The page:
The Filipino and the other World
(Mercado, 1974, 1994, 2000)
A. The sacred and the Profane
The Filipinos non-dichotomy of the sacred and the profane by other Orientals. For the Jewish, the Indians and the Chinese philosophers there is no separation between philosophy and religious thought. The Filipinos way of thinking or outlook sees the divine transparency in nature and in holy persons. If he considers certain places or objects as sacred, the object is not the thing itself but because it symbolizes a possible encounter with the divine. The profane and the sacred are inseparable for the Filipino. His relationship to the other world is incarnational.
B. On God, The Spirits and the Departed
God’s existence is a fact for the Filipino. There is no need of proving his existence (as a preoccupation western philosophy). Perhaps his way of reasoning (psychological, knowledge of connaturality) intuits God’s existence through the Filipinos reading nature and harmony with nature. Closeness to nature occasions the experiencing of God’s existence. Indian philosophy also claims that the existence of God (who 0is above and beyond finite resoning) cannot be proven by reason but rather is intuited.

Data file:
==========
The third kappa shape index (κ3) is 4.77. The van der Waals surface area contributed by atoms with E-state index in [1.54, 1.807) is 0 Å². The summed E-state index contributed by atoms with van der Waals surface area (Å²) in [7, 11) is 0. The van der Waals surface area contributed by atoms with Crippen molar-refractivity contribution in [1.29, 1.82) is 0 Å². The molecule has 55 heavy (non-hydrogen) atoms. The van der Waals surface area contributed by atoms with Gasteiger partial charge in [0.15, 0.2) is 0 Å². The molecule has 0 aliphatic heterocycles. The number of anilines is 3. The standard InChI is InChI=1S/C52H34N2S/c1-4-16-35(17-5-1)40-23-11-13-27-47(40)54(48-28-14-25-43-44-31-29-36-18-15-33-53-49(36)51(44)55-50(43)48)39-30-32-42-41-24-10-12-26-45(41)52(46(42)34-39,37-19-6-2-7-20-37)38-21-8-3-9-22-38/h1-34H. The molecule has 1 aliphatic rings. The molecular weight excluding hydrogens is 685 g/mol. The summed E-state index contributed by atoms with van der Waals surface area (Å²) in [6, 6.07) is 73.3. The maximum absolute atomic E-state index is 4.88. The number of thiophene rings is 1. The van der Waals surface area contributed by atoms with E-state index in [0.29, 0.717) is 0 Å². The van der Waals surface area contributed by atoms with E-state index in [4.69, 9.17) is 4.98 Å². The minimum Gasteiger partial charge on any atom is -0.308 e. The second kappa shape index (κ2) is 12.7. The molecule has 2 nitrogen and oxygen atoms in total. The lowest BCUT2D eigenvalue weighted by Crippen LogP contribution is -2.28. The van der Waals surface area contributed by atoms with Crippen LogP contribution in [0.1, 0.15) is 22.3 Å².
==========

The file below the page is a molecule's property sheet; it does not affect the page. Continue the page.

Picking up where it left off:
Implied in the Filipinos philosophy and behavior is his desire for harmony. This desire for harmony is similar to the Indian and Chinese desire for oneness with the absolute. The Filipinos philosophy of God, the spirits and the departed ancestors is a reflection of his social philosophy as well as of his general philosophy of harmony.
C. The Filipinos Bearing
The Filipino has non-western concept of conscience because he thinks holistically and “psychologically” he is more communitarian than individualistic, whereas westerners tend to be more individualistic; and conscience can also be viewed from the point of good and evil. The “lack” of conscience is from the western viewpoint. The Filipino has his equivalent for it since he knows what is right and wrong.
The Filipino generally believes in the innate goodness of man. He does not have the western concept of moral conscience. His “lack” of moral conscience (and consequently, “lack” of guilt feelings) is balanced by his philosophy of retribution. The sanction flows from within himself.